Under a 2006 law that set up the military commission, any statements must be voluntary to be admitted into evidence and the government is not seeking to use at the trial anything the men said while in CIA custody.

But the prisoners also gave what prosecutors have called "clean" statements to the FBI after they arrived at Guantánamo.

Lawyers for the five defendants say that everything the men have said in custody was tainted by the torture they were subjected to while in CIA confinement.

James Connell, a lawyer for defendant Ammar al-Baluchi, said he believes the FBI helped guide some of the questioning of the men and that others in the government were also involved in developing the program starting with the capture of a prisoner known as Abu Zubaydah in 2002.

"Dr. Mitchell plays an important role but ultimately a small one," in developing and carrying out the interrogations, said Connell, whose client is a nephew of Mohammad.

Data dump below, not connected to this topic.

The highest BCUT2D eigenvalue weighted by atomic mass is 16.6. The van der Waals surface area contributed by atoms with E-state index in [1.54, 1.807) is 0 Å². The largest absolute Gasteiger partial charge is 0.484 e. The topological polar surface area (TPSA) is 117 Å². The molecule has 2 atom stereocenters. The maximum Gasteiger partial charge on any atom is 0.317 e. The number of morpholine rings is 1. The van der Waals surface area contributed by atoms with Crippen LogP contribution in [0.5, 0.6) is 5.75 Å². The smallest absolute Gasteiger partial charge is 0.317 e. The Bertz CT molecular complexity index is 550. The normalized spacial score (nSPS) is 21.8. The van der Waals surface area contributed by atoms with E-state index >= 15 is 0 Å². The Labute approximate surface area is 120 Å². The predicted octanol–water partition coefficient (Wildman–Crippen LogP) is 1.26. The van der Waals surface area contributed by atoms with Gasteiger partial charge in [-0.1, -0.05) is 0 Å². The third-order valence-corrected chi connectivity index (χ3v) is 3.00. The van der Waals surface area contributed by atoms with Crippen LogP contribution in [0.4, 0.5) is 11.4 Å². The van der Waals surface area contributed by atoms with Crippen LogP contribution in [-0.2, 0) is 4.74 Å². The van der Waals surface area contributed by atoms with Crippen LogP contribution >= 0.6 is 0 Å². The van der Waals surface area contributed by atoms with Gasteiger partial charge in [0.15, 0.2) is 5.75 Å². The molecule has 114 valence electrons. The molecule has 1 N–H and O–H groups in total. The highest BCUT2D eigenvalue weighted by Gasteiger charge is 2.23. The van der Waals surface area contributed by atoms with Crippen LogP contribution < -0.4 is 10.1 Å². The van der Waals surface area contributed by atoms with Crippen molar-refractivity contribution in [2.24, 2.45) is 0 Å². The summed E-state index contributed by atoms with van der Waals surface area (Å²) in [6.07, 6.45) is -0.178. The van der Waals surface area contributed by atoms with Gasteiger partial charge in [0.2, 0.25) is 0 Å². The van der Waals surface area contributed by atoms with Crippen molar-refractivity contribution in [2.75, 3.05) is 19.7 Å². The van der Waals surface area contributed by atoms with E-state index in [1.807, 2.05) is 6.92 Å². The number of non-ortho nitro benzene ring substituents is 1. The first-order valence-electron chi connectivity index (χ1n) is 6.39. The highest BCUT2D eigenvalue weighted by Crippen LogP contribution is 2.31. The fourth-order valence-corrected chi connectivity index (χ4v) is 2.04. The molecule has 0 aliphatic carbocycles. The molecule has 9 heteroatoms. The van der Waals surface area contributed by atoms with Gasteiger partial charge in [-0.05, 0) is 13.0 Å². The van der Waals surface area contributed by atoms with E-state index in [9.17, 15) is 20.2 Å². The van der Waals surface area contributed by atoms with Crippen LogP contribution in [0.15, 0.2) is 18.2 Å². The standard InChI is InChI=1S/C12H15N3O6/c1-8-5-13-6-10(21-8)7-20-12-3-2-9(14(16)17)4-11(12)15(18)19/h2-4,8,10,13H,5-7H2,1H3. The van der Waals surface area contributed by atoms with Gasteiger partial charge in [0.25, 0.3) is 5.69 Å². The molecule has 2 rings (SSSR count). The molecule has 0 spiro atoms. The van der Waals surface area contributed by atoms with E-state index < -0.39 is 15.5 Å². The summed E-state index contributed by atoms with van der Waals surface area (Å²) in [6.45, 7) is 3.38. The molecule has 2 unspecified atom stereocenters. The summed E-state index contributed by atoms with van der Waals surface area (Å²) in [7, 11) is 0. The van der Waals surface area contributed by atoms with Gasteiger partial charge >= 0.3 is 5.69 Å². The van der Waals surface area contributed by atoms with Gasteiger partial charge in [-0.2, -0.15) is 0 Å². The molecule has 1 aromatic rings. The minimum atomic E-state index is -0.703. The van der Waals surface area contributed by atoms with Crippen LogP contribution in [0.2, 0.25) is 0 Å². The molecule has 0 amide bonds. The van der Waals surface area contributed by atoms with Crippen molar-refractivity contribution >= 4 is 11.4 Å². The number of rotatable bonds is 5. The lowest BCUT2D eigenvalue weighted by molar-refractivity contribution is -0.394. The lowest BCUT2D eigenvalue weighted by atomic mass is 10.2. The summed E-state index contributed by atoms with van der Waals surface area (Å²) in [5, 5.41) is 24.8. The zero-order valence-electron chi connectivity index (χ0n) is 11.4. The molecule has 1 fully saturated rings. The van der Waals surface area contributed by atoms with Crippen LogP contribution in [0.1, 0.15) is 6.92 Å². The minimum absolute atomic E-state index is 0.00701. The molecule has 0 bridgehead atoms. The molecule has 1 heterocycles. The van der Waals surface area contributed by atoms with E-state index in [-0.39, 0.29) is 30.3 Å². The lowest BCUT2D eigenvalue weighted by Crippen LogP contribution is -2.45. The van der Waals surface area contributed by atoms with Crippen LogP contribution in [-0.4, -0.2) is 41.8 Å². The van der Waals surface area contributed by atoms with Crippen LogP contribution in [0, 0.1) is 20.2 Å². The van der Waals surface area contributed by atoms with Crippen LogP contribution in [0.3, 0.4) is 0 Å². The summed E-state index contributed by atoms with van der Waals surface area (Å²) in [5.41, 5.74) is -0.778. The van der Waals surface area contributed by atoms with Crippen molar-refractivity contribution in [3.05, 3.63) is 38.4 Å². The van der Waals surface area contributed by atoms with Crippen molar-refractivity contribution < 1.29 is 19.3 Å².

A Senate investigation in 2014 found that the interrogation program designed by Mitchell and Jessen was used on 39 detainees and produced no useful intelligence. They were paid $81 million for their work, according to the Senate report.

Mitchell and Jessen previously worked at the Air Force survival school at Fairchild Air Force Base outside Spokane, Washington, where they trained pilots to avoid capture and resist interrogation and torture. The CIA hired them to reverse-engineer that training to break terrorism suspects.

They defended their work when the lawsuit was settled, saying that neither contractor condoned or conducted any mistreatment of prisoners and that the program was authorized by the government.

Jessen said in a statement then that he and Mitchell "served our country at a time when freedom and safety hung in the balance."

The proceedings at Guantánamo were being transmitted to several government installations in the United States, including Fort Meade, Maryland, where they were viewed by The Associated Press.